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Quality Matters in Forensic Science

Written by: Alan Baker 25th January, 2017

There have been many attempts over the years to impose some sort of quality control over the provision of forensic science services to criminal defence solicitors. The advent of the Council for the Registration of Forensic Practitioners (CRFP) in 2000 was the last real attempt to create a system which gave confidence in the expert scientific work presented to Courts. The CRFP accreditation process was halted by The Forensic Regulator in 2009 on the basis that he wanted corporate and not personal accreditation. In the interim period there has been a mish-mash of ideas which have not been helped by a rapidly changing marketplace and crucially the advent of in-house police laboratories in an attempt to curtail public spending.

It seems likely that the Regulator will get statutory powers in 2017 and some time after that will see the implementation of new quality controls for those involved in casework review. A pilot group of scientists has been working with UKAS and the Chartered Society to attempt to formulate modifications to an existing ISO standard, namely ISO17020, with the first area of scrutiny being services related to DNA and blood pattern analysis.

The defence marketplace is propagated by the larger privatised labs who primarily work for the police, by smaller organisations who have little or no laboratory facilities and many of which, like Bericon, have been around since the 1980’s and by sole traders who deliver specialised services, often working from home.

It is a disparate and unusual combination of providers and therein, in my view, lies the problem when attempting to create a one size fits all quality system. The larger providers have the resource, experience and capacity to create and manage what will be an extensive and demanding quality programme and will probably be just an adjunct to their existing ISO9001 and 17025 accreditations.

Meanwhile, many of the smaller providers may not have an existing formal quality scheme and will be facing some of the issues for the first time. Whilst it is extremely fortunate that the Society is offering priceless assistance in the formulation of the new Standard, the ultimate day-to-day implementation and management of any programme will be the responsibility of the accredited organisation or individual.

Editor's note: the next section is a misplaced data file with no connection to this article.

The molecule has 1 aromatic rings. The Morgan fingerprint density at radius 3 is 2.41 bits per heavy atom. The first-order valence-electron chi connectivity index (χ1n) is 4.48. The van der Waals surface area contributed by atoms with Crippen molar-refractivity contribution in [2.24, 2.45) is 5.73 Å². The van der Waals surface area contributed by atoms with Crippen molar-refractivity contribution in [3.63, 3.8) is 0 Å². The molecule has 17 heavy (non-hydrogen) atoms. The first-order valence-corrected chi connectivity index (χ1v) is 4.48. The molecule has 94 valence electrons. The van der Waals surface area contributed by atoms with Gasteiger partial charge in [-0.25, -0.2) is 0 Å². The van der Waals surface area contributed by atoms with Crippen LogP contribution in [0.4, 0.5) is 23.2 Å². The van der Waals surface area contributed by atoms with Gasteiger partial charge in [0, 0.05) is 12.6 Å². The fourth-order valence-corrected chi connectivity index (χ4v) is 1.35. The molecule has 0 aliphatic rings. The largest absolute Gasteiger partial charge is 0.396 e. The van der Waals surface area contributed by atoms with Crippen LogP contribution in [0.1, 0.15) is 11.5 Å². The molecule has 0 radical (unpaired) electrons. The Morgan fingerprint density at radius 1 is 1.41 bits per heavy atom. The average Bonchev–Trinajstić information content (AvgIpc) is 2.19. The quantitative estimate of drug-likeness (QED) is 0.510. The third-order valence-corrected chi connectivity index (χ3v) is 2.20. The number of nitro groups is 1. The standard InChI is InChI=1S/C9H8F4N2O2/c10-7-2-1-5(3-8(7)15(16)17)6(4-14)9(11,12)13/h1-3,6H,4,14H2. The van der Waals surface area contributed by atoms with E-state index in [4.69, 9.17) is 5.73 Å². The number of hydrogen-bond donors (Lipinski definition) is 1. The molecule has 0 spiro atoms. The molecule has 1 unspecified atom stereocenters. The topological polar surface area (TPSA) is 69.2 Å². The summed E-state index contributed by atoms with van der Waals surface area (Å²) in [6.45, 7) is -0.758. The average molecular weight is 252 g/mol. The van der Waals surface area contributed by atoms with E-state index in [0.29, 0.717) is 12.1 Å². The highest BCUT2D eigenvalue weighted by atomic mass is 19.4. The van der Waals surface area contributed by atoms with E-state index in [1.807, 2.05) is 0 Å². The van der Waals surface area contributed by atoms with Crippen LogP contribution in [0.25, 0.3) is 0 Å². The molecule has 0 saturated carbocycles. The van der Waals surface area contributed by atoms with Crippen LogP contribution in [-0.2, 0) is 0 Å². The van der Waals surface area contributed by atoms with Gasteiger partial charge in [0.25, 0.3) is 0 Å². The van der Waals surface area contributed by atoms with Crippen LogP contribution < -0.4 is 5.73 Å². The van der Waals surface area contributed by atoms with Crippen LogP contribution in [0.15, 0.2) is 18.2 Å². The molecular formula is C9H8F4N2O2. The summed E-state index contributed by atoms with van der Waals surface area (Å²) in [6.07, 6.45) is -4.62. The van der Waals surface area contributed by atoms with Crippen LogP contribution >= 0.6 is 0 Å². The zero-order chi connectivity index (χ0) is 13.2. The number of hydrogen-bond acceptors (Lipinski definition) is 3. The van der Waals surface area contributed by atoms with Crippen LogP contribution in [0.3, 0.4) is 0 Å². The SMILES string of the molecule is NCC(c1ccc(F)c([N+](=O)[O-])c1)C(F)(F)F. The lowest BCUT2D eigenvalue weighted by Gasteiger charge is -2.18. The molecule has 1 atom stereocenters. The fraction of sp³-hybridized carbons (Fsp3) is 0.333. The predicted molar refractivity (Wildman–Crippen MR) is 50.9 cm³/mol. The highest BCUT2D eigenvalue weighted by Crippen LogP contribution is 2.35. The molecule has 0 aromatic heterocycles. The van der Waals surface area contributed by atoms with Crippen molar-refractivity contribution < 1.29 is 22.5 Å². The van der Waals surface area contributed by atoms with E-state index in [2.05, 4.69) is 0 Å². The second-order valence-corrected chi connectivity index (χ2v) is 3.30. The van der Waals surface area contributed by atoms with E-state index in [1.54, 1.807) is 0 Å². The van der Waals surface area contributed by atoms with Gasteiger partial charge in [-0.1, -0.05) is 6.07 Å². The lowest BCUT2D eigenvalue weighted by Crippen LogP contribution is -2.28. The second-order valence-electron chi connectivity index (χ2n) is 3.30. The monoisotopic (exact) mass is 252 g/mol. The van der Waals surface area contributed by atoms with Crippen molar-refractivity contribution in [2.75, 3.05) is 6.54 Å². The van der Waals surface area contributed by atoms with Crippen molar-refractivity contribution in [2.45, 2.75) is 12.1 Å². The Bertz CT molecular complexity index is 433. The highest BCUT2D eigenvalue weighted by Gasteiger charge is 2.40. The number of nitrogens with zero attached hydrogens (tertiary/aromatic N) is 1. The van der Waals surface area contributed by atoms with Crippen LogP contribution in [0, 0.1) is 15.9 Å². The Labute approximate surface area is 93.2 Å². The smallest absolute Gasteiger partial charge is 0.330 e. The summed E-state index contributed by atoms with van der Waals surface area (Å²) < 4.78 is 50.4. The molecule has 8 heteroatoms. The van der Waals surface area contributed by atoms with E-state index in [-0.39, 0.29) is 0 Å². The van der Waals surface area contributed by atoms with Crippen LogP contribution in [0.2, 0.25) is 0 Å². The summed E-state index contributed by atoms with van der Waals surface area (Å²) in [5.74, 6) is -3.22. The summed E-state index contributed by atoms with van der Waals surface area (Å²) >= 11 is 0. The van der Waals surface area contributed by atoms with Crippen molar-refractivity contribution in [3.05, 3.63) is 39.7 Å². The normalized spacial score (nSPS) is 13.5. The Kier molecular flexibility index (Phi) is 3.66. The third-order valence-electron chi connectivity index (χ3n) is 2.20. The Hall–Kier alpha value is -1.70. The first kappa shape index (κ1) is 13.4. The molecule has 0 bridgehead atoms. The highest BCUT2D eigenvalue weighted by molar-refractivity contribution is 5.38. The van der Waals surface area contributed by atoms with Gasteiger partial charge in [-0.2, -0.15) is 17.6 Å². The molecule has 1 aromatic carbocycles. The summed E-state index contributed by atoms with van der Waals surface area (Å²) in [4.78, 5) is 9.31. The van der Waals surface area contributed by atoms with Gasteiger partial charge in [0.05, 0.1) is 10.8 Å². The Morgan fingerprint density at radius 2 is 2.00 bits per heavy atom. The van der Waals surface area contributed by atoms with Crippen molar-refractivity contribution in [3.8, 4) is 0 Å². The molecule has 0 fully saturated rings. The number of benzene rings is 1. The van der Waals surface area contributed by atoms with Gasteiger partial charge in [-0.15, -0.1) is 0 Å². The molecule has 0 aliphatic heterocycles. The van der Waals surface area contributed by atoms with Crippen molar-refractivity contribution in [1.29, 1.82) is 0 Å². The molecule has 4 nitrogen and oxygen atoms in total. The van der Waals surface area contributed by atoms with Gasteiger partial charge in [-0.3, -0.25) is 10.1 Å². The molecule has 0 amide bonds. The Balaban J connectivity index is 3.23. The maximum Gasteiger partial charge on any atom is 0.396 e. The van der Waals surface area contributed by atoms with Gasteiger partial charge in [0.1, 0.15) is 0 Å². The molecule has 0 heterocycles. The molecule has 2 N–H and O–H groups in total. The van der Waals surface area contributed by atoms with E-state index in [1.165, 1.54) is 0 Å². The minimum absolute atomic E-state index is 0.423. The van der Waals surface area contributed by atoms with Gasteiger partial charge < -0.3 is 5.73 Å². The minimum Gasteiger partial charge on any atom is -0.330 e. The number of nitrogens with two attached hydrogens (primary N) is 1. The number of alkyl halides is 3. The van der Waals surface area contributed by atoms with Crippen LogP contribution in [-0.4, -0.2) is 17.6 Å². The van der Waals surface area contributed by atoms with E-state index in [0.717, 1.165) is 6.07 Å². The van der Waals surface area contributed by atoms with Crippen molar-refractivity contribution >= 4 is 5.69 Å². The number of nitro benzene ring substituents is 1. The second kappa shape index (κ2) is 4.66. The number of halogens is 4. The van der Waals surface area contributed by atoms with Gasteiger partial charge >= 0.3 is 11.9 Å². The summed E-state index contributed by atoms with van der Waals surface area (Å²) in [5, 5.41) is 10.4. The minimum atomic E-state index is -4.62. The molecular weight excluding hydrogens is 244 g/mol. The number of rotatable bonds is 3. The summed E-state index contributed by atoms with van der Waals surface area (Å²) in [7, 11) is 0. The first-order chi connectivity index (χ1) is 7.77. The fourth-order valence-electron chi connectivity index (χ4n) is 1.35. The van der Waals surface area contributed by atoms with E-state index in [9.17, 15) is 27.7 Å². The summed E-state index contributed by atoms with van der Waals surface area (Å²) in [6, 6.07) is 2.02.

In 25 years of forensic work, I have visited numerous forensic labs, reviewed thousands of cases and spoken to hundreds of scientists about their jobs, thoughts, and concerns. I cannot recall coming across an individual who I felt was inherently unprofessional or had either done or said something which was without some sort of foundation. That’s not to say that there isn’t a need for quality control but the role of a defence expert can often highlight matters that may not have been previously considered or arrange for the examination and testing of items not examined by the Crown. I see it as a different role to that of the prosecution expert and one that often focuses on procedure and protocol. Therein lies the problem when considering a system to monitor defence experts and giving the public total faith in the scientific evidence in a criminal trial.

Some lawyers take the simple view that the natural quality system is the expert’s conduct pre-Trial and when preparing written evidence or presenting it in person and that if the provider was poor (albeit in their eyes) they would simply cease to trade.

However, whilst suggesting that the market providers are varied, I think that it’s only reasonable to expect that there is some form of control over those providing the services. On that basis, I would certainly endorse the introduction of a quality programme but I have reservations about the cost to the organisations and individuals concerned and that the implementation is at a time when the whole criminal justice system is working on a shoestring.

The need is there for it to happen but the immediate and ongoing costs are likely to preclude some from seeking accreditation. I certainly know of some individuals with many years of experience will take the view that its simply “not worth the hassle” and will cease working in their expert roles. Another consequence may be that it is only the larger better-resourced organisations that will seek and obtain accreditation thereby reducing the marketplace even further. Who knows, that may even be the objective in all of this.

The simple reality could be that you can’t afford to do it and you can’t afford not to do it. The hope is that those who gain accreditation in the short term have some sort of commercial advantage over those that don’t have it.

It looks like that 2017 will be the year of the Forensic Regulator and, as small providers, we can only hope that its doesn’t turn out to be our collective Annus Horribilis.